Illinois Secretary of State Jesse White’s Inspector General Jim Burns visited the Nashville Driver Services Facility to update employees and the public on the office’s Safe ID Task Force. In 2009, White appointed Burns to head the Safe ID Task Force as a proactive effort to protect the public and the integrity of the driver’s license (DL) and identification (ID) card system. The Task Force continues to be an effective countermeasure to identity theft as well as the fraudulent procurement or use of real or counterfeited DLs and IDs.
“The goals of the Task Force remain the same: identify, target and eradicate fraud associated with the illegal production or misuse of driver licenses and identification cards,” said White. “Although I am pleased with the work of the Task Force to date, we must continue to develop and implement preventative safeguards that combat illegal activities.”
“We understand that there will always be a criminal element trying to beat the system,” said Burns. “It is our job to try and stay one step ahead of their illegal efforts, and the Safe ID Task Force will continue to look at adopting and implementing changes to do just that.”
The Safe ID Task Force is comprised of representatives from various Secretary of State Departments, including the Office of the Inspector General, Secretary of State Police, Drivers and Vehicles Services, General Counsel and Department of Information Technology. In addition, the Task Force works with a variety of local, state and federal agencies.
The Safe ID Task Force has not only launched innovative efforts to better identify potential patterns of wrong doing, but has recommended policy and procedural changes over recent years which the Secretary of State’s office has adopted.
For example, one recent initiative implemented data mining, which enables the Task Force to identify patterns of questionable or illegal activity that otherwise might go unnoticed. While relatively new, data mining has proven to be helpful to the Secretary of State in protecting the personal information provided by the public as well as safeguarding the integrity of the drivers’ license system.
In addition, the Secretary of State’s office implemented changes recommended by the Task Force that tighten up the residency requirement when obtaining a DL or ID for the first time, or making a change to an existing DL or ID. The residency documents that are now acceptable can be quickly verified during a transaction. Moreover, individuals must provide two acceptable documents, rather than one, that contain their residence address. The office no longer accepts personal mail as proof of address. For a complete list of acceptable residency documents, visit www.cyberdriveillinois.com.
Another important change recommended by the Task Force enables the Secretary of State’s office to require an individual to visit a facility within 30 days or less when there is good cause to believe a DL or ID has been issued based on invalid, fictitious or fraudulent documents. If the individual fails to show within the allotted time frame, his or her DL or ID will be cancelled.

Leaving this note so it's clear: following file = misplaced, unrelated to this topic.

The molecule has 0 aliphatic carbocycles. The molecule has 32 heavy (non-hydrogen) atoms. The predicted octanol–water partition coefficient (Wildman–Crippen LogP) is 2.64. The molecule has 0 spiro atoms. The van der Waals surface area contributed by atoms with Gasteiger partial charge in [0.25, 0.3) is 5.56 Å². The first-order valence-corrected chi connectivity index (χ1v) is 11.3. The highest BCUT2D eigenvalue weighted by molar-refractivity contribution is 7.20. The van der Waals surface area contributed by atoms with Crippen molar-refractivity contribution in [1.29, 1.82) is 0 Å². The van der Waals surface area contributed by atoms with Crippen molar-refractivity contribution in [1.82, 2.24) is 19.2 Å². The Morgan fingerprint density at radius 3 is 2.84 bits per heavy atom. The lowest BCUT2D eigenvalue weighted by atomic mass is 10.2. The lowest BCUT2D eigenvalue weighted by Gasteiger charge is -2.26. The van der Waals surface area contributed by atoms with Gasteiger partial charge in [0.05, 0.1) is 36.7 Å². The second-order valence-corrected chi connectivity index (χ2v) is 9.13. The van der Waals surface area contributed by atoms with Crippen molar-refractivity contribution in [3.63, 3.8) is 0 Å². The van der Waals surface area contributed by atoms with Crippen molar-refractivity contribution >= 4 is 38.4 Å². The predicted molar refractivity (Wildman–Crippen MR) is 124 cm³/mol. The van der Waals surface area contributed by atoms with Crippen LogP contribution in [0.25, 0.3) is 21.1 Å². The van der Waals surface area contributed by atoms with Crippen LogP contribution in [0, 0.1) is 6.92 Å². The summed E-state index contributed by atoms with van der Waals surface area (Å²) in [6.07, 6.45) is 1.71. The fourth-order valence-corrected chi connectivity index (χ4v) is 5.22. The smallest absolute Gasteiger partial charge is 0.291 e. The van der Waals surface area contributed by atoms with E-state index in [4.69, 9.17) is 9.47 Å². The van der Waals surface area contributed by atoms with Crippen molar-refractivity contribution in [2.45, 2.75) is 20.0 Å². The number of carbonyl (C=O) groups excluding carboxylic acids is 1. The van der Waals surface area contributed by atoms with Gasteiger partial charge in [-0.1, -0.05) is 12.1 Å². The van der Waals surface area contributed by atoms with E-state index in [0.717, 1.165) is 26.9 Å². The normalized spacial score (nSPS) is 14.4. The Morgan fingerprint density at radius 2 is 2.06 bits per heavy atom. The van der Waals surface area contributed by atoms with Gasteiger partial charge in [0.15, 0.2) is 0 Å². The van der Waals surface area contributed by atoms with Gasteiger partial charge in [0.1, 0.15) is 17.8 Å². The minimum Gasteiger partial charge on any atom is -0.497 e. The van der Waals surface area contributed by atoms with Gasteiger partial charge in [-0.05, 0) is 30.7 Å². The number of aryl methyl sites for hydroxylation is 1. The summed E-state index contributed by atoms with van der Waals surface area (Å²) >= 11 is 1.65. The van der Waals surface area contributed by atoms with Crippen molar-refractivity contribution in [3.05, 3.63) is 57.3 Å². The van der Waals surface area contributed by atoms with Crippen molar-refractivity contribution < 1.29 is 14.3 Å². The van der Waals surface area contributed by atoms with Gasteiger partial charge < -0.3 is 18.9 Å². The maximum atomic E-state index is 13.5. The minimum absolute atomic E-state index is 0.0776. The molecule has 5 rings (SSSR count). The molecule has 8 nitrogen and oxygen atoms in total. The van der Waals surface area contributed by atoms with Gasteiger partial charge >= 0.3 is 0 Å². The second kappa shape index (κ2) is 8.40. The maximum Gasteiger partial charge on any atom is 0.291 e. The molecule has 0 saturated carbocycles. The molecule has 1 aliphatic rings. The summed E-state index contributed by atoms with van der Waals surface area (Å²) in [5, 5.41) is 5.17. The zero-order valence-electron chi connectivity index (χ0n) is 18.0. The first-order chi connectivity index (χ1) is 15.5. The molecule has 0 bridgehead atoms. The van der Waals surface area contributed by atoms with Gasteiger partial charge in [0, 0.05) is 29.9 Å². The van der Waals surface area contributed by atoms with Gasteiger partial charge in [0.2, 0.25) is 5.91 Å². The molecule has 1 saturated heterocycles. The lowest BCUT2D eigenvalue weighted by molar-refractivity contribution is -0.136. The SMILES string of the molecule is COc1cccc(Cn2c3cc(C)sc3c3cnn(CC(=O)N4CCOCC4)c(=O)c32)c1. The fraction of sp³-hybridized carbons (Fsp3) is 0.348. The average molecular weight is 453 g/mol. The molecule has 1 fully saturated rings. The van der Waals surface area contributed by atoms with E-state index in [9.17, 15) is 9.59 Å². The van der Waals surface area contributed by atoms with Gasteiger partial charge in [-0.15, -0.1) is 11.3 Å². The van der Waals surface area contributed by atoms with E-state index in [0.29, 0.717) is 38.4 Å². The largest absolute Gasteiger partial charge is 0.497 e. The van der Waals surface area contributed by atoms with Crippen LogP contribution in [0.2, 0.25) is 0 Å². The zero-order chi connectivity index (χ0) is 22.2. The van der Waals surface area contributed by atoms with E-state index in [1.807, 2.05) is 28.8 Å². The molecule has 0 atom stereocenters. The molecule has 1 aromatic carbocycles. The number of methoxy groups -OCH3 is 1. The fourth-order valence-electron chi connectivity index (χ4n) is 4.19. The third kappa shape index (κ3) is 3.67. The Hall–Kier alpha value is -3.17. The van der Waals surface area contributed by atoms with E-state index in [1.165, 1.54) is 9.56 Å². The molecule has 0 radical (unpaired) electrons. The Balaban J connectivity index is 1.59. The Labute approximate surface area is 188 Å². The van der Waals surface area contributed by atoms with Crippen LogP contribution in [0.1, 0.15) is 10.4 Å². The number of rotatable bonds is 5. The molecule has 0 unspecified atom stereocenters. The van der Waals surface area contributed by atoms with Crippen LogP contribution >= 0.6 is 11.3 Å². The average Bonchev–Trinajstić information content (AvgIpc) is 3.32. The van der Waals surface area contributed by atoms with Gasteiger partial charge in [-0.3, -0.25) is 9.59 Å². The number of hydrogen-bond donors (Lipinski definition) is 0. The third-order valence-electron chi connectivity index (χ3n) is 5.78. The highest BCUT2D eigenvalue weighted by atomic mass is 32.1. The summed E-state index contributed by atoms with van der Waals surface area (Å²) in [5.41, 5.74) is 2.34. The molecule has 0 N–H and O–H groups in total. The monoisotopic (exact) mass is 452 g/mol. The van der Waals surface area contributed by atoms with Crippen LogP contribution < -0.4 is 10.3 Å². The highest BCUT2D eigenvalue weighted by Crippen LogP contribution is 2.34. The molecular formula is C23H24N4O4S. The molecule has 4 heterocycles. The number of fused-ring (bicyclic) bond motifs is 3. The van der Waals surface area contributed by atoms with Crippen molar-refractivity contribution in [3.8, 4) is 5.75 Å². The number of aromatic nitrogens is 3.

The Task Force recommendations also led to the statewide expansion of the automated Rules of the Road testing program. Under automated testing, computerized systems choose randomly among a large pool of questions, and change the order in which multiple choice answers appear. This greatly reduces the ability of applicants to memorize mnemonic patterns of questions and answers. The computer-based Rules of the Road testing system also allows tests to be updated as laws change, reducing costs and waste of reprinting paper-based tests.
High school driver education instructors and students benefit from the expanded automated testing system as well. Testing in the classrooms will be offered on a web-based testing system, replacing paper-based testing. As a result, test results are available to the Secretary of State’s office immediately, which reduces paperwork for driver education instructors and expedites the process.
Burns also stressed the importance of visiting facilities and meeting with employees and the public. His Inspectors are assigned facilities to visit which helps to build a level of trust while also demonstrating an active presence.
“Visiting facilities throughout the state demonstrates to employees and the public that the Inspector General’s office is vigilant yet accessible,” said Burns. “The employees know they can come to us with a complaint, and that we will do a professional job investigating the complaint.”
White and Burns encourage reporting of any perceived misconduct through the Office of the Inspector General’s website, ReportItNow.net. The website allows the public and office employees to file complaints of suspected illegal or unethical activities. Complaints may also be directed to the Inspector General hotline at 217-785-2012.
The office also publishes the IG Report, a newsletter distributed to office employees several times a year to communicate new initiatives as well as to serve as a constant deterrent to wrongdoing.
“The efforts of Secretary White and the Office of the Inspector General continue to foster an environment conducive to excellent customer service while simultaneously deterring and thwarting unethical or unprofessional behavior,” said Burns.